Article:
Helen Heath


ii. Naisho

I did not expect to find
a fence like this here
at all
he’s perfect.

Fences are such dangerous
objects for me
because they’re so
perfect in their geometry.

I would definitely like
to get to know
this fence better, God
you’re so sweet.

People don’t see the soul
of the object.
Where as when you truly,
truly are interested in an object

and you’re willing to bare your soul
then you see theirs.
How long have you waited
to be touched like this?


I am a woman and
this is a bridge,
despite our vast differences
we are very much in love.

One of the most difficult
parts of being in love
with a public object
is that he and I can never

Be truly intimate.
I can’t exactly curl up
with the Eiffel Tower
every night or
the Golden Gate bridge or
the Berlin Wall
so I have to suffice
with handcrafting models.


We’ve had a pretty hot
and heavy relationship
for quite some time but
when we got together,

out there on the archery field
I realised it was more
than just his aesthetic appeal.
I swear blood flowed from my arm

and went right into him
and it felt like the molecules in him
went flowing into my arm.
But things are different now.


The heat of my body
is flowing into her cold steel.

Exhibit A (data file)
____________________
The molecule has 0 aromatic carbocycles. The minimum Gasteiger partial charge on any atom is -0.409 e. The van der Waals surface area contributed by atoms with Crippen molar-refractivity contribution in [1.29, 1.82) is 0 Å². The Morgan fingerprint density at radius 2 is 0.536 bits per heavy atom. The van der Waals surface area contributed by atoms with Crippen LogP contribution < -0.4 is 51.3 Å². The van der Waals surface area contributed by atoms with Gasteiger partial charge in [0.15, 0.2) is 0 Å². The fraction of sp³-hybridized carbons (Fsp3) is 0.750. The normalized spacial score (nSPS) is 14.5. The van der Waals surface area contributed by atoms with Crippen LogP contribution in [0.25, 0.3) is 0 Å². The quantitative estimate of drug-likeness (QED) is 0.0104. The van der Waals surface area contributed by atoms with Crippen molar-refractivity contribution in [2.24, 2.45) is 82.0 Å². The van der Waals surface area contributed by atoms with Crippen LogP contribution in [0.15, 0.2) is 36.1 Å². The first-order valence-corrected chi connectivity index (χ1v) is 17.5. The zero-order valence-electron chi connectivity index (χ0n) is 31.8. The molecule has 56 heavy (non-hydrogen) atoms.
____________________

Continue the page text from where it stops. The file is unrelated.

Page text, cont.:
The cold of her steel is
flowing into my body and

we are reaching
equilibrium, I can feel
the exchange of temperature
between us, which is an exchange

of energy and that energy
is very spiritual.
She definitely loves me back
I can feel, I can feel that

I can feel her right
now. What we have
is real and if it’s only real
to me and it’s only real to her
then that’s fine.



Helen Heath’s debut collection of poetry Graft was published in May 2012 by Victoria University Press. Graft has been short-listed for the Royal Society Science Book Prize, selected for the NZ Listener’s top books of 2012, as well as winning a Post Graduate Research Excellence Award from Victoria University, Wellington. Helen’s poetry and essays have also been published in many journals in New Zealand, Australia, the UK and the USA. She completed an MA in Creative Writing at the International Institute of Modern Letters (IIML) in 2009. Helen’s chapbook of poems called ‘Watching for Smoke’ was also published by Seraph Press that year. She is currently working towards her PhD in Creative Writing at the IIML. Her PhD research project explores how science is represented in the work of postwar, contemporary UK poets writing in the 80s and 90s. Her poem sequence ‘Postcards’ has been selected for Best New Zealand Poems 2012. Helen won the inaugural ScienceTeller Poetry Award in 2011 for her poem ‘Making Tea in the Universe’.